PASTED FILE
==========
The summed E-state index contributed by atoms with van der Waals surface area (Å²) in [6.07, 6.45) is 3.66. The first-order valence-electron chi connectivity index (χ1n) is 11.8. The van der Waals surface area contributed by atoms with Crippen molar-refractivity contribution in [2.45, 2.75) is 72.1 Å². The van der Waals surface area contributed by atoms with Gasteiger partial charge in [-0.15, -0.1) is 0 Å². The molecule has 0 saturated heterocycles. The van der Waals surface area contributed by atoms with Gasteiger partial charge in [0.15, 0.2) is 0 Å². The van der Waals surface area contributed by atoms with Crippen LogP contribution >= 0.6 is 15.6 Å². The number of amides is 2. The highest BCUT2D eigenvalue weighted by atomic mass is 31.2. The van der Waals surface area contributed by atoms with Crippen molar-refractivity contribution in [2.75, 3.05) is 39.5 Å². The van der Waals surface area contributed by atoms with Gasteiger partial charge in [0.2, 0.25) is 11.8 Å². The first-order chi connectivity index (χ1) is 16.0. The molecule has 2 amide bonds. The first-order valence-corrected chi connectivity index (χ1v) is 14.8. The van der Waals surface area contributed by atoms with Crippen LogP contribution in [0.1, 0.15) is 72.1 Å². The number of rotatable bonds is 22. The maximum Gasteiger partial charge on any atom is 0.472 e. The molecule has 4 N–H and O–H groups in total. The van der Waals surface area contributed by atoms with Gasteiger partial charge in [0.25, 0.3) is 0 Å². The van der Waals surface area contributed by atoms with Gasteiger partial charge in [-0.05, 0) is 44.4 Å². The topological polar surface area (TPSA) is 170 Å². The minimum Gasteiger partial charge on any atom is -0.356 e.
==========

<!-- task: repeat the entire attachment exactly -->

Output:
The summed E-state index contributed by atoms with van der Waals surface area (Å²) in [6.07, 6.45) is 3.66. The first-order valence-electron chi connectivity index (χ1n) is 11.8. The van der Waals surface area contributed by atoms with Crippen molar-refractivity contribution in [2.45, 2.75) is 72.1 Å². The van der Waals surface area contributed by atoms with Gasteiger partial charge in [-0.15, -0.1) is 0 Å². The molecule has 0 saturated heterocycles. The van der Waals surface area contributed by atoms with Gasteiger partial charge in [0.15, 0.2) is 0 Å². The van der Waals surface area contributed by atoms with Crippen LogP contribution >= 0.6 is 15.6 Å². The number of amides is 2. The highest BCUT2D eigenvalue weighted by atomic mass is 31.2. The van der Waals surface area contributed by atoms with Crippen molar-refractivity contribution in [2.75, 3.05) is 39.5 Å². The van der Waals surface area contributed by atoms with Gasteiger partial charge in [0.2, 0.25) is 11.8 Å². The first-order chi connectivity index (χ1) is 16.0. The molecule has 2 amide bonds. The first-order valence-corrected chi connectivity index (χ1v) is 14.8. The van der Waals surface area contributed by atoms with Crippen LogP contribution in [0.1, 0.15) is 72.1 Å². The number of rotatable bonds is 22. The maximum Gasteiger partial charge on any atom is 0.472 e. The molecule has 4 N–H and O–H groups in total. The van der Waals surface area contributed by atoms with Gasteiger partial charge in [0.25, 0.3) is 0 Å². The van der Waals surface area contributed by atoms with Gasteiger partial charge in [-0.05, 0) is 44.4 Å². The topological polar surface area (TPSA) is 170 Å². The minimum Gasteiger partial charge on any atom is -0.356 e.